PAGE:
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Code of Conduct is Dead: Thanks to the Supreme Court of Liberia

By Tewroh-Wehtoe Sungbeh


I am back!

I took a well-deserved time off from writing and political punditry to briefly focus on self, which is necessary in these times to maintain my sanity.

A lot has happened since, and Liberians as usual are either speaking out in support of or against those decisions that could define the direction of Liberia for a long time.

From the unconscionable act of injecting ethnic politics and religion into the upcoming presidential and legislative elections, to the unprincipled flip-flop coming out of the Supreme Court of Liberia regarding the Code of Conduct law, are just too much to bear for a people trying to find their way out of misery to somewhere in their own country.

The Code of Conduct law is now dead; thanks to the Supreme Court of Liberia.

 As we know the national Code of Conduct law was enacted to weed out candidates who did not resign their appointed or “tenured” government employment on time, “three (3) years prior to the date of such public elections,” as noted in Article 56 (a).

Another section of the Code of Conduct law also states: “All officials appointed by the President of the Republic of Liberia” to not “engage in political activities, canvass or contest for elected offices, use Government facilities, equipment or resources in support of partisan or political activities or serve on a campaign team of any political party or the campaign of an independent candidate.”

In a 3-2 majority decision earlier this year, the highest court in the land upheld the national Code of Conduct law that was passed by the legislature and signed by President Sirleaf in 2014, which barred candidates that did not meet such requirements.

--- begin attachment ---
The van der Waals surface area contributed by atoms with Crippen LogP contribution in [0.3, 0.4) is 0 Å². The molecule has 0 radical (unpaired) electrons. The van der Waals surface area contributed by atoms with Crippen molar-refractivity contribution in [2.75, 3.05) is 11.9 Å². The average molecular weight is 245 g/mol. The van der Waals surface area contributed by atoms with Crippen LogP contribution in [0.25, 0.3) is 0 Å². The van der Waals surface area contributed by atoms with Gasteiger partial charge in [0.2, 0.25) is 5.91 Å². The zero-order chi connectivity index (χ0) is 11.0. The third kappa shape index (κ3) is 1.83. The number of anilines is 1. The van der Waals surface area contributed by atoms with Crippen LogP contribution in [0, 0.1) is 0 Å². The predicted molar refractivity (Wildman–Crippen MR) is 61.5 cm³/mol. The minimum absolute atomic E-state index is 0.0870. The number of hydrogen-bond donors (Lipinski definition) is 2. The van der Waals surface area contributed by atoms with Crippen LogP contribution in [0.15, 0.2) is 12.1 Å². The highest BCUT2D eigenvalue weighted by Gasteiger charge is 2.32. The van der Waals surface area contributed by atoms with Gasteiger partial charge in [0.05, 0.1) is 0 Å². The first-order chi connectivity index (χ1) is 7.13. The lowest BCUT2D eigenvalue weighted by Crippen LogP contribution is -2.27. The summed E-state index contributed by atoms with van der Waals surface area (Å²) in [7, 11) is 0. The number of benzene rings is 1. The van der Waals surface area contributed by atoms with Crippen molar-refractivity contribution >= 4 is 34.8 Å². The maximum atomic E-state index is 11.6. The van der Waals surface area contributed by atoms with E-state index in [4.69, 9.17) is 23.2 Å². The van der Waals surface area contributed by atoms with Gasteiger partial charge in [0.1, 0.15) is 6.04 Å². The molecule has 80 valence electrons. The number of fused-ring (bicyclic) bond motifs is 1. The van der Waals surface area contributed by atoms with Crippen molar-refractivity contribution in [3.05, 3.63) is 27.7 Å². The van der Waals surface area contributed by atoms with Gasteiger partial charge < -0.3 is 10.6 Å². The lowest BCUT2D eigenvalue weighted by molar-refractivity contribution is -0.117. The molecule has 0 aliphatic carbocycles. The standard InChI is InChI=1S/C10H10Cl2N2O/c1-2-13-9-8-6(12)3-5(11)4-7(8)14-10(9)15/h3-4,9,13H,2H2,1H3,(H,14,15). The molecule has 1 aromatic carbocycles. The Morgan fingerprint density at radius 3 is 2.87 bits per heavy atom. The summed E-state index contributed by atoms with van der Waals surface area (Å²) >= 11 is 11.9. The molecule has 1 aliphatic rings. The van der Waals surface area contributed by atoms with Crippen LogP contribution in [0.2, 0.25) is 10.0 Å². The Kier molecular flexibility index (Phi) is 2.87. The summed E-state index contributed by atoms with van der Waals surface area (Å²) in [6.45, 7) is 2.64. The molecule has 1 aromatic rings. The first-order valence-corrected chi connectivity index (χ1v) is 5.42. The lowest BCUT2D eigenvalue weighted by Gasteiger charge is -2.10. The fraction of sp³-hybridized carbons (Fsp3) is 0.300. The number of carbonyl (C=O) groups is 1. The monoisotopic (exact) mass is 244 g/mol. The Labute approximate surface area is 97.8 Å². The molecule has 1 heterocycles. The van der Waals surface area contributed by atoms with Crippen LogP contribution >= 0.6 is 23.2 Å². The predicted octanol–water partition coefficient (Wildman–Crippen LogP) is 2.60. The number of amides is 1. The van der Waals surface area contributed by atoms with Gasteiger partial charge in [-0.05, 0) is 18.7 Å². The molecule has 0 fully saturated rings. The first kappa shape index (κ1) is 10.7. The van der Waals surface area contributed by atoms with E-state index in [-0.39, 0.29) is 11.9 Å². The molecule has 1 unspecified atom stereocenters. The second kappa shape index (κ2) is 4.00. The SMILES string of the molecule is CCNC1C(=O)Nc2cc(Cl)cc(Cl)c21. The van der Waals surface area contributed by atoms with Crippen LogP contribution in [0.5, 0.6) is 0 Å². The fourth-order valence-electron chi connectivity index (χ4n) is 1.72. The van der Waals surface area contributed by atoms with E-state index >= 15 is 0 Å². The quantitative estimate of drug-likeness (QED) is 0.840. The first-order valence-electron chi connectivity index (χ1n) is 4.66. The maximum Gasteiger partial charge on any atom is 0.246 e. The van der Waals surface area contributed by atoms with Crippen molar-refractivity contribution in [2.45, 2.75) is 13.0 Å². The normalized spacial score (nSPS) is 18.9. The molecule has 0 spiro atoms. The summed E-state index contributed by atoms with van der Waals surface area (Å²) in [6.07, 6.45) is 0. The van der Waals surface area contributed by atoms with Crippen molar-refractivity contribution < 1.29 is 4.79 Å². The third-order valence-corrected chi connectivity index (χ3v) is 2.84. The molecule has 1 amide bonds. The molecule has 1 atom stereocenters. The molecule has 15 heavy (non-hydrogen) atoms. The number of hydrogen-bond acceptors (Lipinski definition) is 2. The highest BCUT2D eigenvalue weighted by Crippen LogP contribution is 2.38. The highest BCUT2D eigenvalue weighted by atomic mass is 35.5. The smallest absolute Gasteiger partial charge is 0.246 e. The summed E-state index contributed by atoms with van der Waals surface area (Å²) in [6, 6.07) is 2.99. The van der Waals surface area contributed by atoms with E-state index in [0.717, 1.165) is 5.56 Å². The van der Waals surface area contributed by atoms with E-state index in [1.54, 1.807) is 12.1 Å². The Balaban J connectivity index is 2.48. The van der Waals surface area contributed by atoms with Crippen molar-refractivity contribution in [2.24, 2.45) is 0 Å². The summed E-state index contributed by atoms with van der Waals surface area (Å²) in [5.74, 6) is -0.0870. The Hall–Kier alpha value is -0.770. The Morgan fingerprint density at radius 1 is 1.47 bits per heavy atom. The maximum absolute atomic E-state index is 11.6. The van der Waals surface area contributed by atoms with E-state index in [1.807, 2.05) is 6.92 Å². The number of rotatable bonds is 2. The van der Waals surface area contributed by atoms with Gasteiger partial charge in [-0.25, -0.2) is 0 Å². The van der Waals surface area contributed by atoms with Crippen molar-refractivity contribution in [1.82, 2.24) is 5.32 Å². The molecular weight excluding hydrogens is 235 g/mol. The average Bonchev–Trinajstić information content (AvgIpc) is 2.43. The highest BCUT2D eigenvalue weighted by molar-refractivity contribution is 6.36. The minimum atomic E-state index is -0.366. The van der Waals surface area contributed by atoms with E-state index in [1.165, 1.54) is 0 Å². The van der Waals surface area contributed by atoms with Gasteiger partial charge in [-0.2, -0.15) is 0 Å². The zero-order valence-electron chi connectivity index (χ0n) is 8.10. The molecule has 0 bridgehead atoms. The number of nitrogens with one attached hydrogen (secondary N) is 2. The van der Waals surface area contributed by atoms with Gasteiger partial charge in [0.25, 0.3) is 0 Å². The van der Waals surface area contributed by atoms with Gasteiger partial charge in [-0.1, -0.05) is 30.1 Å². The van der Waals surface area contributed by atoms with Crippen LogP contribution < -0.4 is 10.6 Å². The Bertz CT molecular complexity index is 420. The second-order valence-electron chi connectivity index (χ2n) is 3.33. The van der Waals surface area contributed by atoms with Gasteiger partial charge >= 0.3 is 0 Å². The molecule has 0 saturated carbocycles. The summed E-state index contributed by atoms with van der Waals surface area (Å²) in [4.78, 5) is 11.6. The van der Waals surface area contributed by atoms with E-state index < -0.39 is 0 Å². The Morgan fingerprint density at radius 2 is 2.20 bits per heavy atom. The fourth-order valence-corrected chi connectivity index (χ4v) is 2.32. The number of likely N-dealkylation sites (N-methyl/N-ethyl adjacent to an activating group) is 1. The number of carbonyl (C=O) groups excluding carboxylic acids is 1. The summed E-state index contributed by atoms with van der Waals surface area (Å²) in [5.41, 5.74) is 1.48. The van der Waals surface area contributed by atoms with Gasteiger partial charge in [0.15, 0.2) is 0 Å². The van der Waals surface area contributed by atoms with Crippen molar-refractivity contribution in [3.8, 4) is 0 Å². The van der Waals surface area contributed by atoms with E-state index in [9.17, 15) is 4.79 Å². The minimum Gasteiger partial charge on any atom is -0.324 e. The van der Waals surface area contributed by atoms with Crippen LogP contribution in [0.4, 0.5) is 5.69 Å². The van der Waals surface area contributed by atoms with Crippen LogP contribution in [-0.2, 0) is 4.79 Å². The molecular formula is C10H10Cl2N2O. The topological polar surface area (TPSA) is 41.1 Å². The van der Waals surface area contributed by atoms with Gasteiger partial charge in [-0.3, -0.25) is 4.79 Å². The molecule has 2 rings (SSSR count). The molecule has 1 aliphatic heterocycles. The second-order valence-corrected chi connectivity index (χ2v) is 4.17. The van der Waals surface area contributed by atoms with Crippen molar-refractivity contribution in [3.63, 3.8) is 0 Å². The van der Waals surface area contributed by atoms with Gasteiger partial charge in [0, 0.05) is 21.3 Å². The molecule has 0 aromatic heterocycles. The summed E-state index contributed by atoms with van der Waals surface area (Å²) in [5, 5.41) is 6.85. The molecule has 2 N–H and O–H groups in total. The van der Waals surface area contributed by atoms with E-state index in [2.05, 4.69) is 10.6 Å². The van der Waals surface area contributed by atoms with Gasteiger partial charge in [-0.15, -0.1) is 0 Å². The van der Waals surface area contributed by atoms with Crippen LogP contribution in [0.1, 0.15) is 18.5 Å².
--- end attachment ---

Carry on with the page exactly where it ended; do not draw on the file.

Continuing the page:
The justices argued at the time that “the act is not, in our, repugnant to or in conflict with any provision of the Constitution to warrant its declaration as being unconstitutional as contended by the petitioner.”

The same Supreme Court of Liberia that once argued convincingly in a 3-2 decision to uphold the Court of Conduct law months ago – in fact this year, shockingly made a 360-degree about-face reversing their own decision and reinstated a law they justices once claimed was not “in conflict with any provision of the Constitution to warrant its declaration as being unconstitutional.”

Why the flip-flop?

The court actually reacted to a complaint brought on by the Brumskine campaign in the disbarment of Mr. Brumskine’s running mate, Harrison Karnwea, Sr. who joined the vice-presidential race two months after he left his management post at the Forestry Development Authority.

According to the justices, Karnwea violated section 5.1 of the Code of Conduct law when he held a press conference on March 14, two days (March 12) after he resigned his post at the Forestry Development Authority.

Instead of upholding their previous decision to hold violator like Karnwea and other violators accountable for breaking the law, the court blamed the National Elections Commission (NEC) for not giving Karnwea due process.

“Due process is mandatory and must be accepted by all legal institutions and it’s a requirement,” justice Philip A. Z. Banks, III said.

The ruling from the court certainly opened a floodgate of legislative and presidential candidates like Karnwea who are now emboldened to run for elected office, which is good and bad for the country’s fledgling democracy.

The ruling also left Liberians divided on all fronts because the national elections are less than three months away.

With this decision reverberating in Liberia and across the ocean with Diaspora Liberians, how can anyone have confidence in Liberia and the Supreme Court of Liberia knowing that decisions from the justices can change at any time whenever the violent winds from the nearby Atlantic Ocean blow their way?

These Liberians believe that the Code of Conduct law (before this decision) was the settled law of the land that needed to be respected and implemented.

With all the public relations nightmare that accompanied the decision, the ruling gives every Liberian the opportunity to run for office in the upcoming elections without having to feel disappointed, unimportant and left out of the democratic process because of some Code of Conduct law.

From a negative perspective, however, the Supreme Court of Liberia crystallized a long-held belief that it is not neutral and independent; but a weak and corrupt institution that is easily manipulated by the politically connected and powerful.

It is clear that Mr. Karnwea violated the Code of Conduct by allowing his opportunistic and naked political ambitions to becloud his judgment.

 In the eyes of many, the Supreme Court of Liberia let the nation and the Liberian people down when it hid behind a manufactured ‘due process’ clause to kill what was once the settled law of the land.



Category: Editorial, News Headlines

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